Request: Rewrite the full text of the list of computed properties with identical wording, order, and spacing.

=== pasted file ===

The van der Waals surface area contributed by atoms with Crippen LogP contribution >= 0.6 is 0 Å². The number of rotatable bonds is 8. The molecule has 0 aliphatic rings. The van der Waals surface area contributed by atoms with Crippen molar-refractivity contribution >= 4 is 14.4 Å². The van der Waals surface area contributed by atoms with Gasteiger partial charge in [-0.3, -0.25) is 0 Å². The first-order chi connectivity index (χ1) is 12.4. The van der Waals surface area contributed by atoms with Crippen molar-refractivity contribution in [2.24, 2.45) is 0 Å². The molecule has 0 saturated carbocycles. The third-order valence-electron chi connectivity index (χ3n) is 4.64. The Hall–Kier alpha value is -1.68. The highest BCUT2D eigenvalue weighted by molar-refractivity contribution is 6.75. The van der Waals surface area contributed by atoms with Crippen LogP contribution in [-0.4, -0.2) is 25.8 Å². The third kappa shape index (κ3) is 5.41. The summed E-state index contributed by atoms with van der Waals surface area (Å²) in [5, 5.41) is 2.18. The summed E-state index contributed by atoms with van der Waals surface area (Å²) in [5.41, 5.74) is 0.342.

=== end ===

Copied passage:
The van der Waals surface area contributed by atoms with Crippen LogP contribution >= 0.6 is 0 Å². The number of rotatable bonds is 8. The molecule has 0 aliphatic rings. The van der Waals surface area contributed by atoms with Crippen molar-refractivity contribution >= 4 is 14.4 Å². The van der Waals surface area contributed by atoms with Gasteiger partial charge in [-0.3, -0.25) is 0 Å². The first-order chi connectivity index (χ1) is 12.4. The van der Waals surface area contributed by atoms with Crippen molar-refractivity contribution in [2.24, 2.45) is 0 Å². The molecule has 0 saturated carbocycles. The third-order valence-electron chi connectivity index (χ3n) is 4.64. The Hall–Kier alpha value is -1.68. The highest BCUT2D eigenvalue weighted by molar-refractivity contribution is 6.75. The van der Waals surface area contributed by atoms with Crippen LogP contribution in [-0.4, -0.2) is 25.8 Å². The third kappa shape index (κ3) is 5.41. The summed E-state index contributed by atoms with van der Waals surface area (Å²) in [5, 5.41) is 2.18. The summed E-state index contributed by atoms with van der Waals surface area (Å²) in [5.41, 5.74) is 0.342.